A trusted leader will get more from their staff and have a strong following. Think about leaders you have known over the course of your career. What made you want to do your best for them? What were the traits that elicited your trust and confidence? Was it their support, their charisma, their ability to teach you, their kindnesses, or their fairness? It was more than likely all of these. You knew in your heart that your leader had your back. He or she told you the truth and followed through on promises.
It also is important to remember that trust is earned. You do not gain trust simply by being hired into a position — it is a fragile thing that can be earned and lost. Once it is lost, it will be much harder to earn it again. Trust will build over time as you work on making it happen.
When you first take a new leadership position, your staff may challenge you in a variety of ways. They may push the limits of the rules to see if you will let things go or hold them accountable. As a leader, you are not the staff’s friend. If you approach your role as a friend, you will have trouble when there are issues that need to be addressed — or you may be tempted to ignore the issues altogether. This is dangerous and could ultimately lead to your own failure. Your staff wants a leader who sets rules and holds everyone to them equally. You must be diligent every day and never take your eye off the elements that will gain trust.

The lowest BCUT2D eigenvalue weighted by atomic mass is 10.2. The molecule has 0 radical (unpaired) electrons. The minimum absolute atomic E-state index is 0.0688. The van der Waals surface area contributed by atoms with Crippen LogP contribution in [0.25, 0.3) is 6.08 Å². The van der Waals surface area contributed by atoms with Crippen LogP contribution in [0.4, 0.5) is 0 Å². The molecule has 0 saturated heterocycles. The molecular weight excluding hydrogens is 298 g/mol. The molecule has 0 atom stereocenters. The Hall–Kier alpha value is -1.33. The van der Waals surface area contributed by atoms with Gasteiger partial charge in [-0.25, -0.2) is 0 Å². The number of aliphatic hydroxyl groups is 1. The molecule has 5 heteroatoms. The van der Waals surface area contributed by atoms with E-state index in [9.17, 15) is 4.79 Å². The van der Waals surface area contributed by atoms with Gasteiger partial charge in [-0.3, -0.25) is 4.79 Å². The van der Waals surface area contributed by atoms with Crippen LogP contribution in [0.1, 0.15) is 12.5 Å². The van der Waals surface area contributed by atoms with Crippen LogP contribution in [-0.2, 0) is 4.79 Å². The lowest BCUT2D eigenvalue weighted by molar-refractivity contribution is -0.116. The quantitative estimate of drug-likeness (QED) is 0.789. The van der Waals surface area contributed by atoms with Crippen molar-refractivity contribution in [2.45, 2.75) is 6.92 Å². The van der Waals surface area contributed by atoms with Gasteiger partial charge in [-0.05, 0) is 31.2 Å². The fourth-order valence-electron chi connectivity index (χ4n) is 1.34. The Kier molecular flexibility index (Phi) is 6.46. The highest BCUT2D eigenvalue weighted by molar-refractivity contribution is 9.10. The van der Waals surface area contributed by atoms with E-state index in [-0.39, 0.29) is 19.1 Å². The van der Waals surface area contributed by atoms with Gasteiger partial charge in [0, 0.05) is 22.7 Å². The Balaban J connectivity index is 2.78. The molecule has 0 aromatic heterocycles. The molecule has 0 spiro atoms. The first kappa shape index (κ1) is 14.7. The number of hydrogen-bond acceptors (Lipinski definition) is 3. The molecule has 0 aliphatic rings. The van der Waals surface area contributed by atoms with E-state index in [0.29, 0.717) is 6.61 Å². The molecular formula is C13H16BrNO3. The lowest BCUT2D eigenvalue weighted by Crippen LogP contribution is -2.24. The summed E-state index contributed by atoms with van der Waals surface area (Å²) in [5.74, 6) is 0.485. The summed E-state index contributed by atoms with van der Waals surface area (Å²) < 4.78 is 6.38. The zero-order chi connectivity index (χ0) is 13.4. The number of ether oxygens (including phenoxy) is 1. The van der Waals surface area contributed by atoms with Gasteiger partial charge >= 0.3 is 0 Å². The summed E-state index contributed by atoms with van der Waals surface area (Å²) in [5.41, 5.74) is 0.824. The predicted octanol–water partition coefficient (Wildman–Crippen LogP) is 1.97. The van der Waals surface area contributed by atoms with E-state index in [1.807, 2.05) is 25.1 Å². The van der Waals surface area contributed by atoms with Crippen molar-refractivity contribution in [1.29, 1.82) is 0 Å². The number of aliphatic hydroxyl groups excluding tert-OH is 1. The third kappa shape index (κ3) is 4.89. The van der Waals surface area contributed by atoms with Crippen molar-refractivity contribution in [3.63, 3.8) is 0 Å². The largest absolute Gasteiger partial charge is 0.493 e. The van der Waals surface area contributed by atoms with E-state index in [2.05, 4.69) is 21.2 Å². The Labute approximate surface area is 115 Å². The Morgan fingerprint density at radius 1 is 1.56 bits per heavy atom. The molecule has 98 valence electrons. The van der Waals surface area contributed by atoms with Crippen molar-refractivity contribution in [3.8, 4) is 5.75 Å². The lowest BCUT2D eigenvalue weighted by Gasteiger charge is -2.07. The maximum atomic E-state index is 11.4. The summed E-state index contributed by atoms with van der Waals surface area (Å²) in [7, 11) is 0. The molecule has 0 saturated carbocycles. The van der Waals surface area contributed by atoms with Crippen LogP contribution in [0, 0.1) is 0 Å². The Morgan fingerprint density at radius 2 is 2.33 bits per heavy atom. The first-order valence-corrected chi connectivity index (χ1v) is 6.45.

The four key traits of trusted leaders are selflessness, safety, service, and sacrifice. Real leadership, the kind that inspires people to pull together and achieve something great, can only be exercised when a leader is trusted.
Trust also arises when someone is seen acting selflessly. This may not sound like news; indeed, the centuries-old concept of servant leadership is based on it. But if it also sounds vague and hard to apply to your own leadership setting, let us break it down further: People in an organization perceive selflessness when a leader concerns him- or herself with their safety, performs valuable service, and makes personal sacrifice for their benefit.
As you review all the traits discussed in our two articles on leadership, there is one theme that carries through them all: Communication. It has been said that communication is the glue that holds organizations together. It also is one of the fundamental leadership skills.
So much of our work is performed through communication. It is how initiatives are launched, outcomes are reported, patients are case-managed, and teams are built. Interpersonal communication skills are what we use when we are engaged in face-to-face communication with one or more individuals.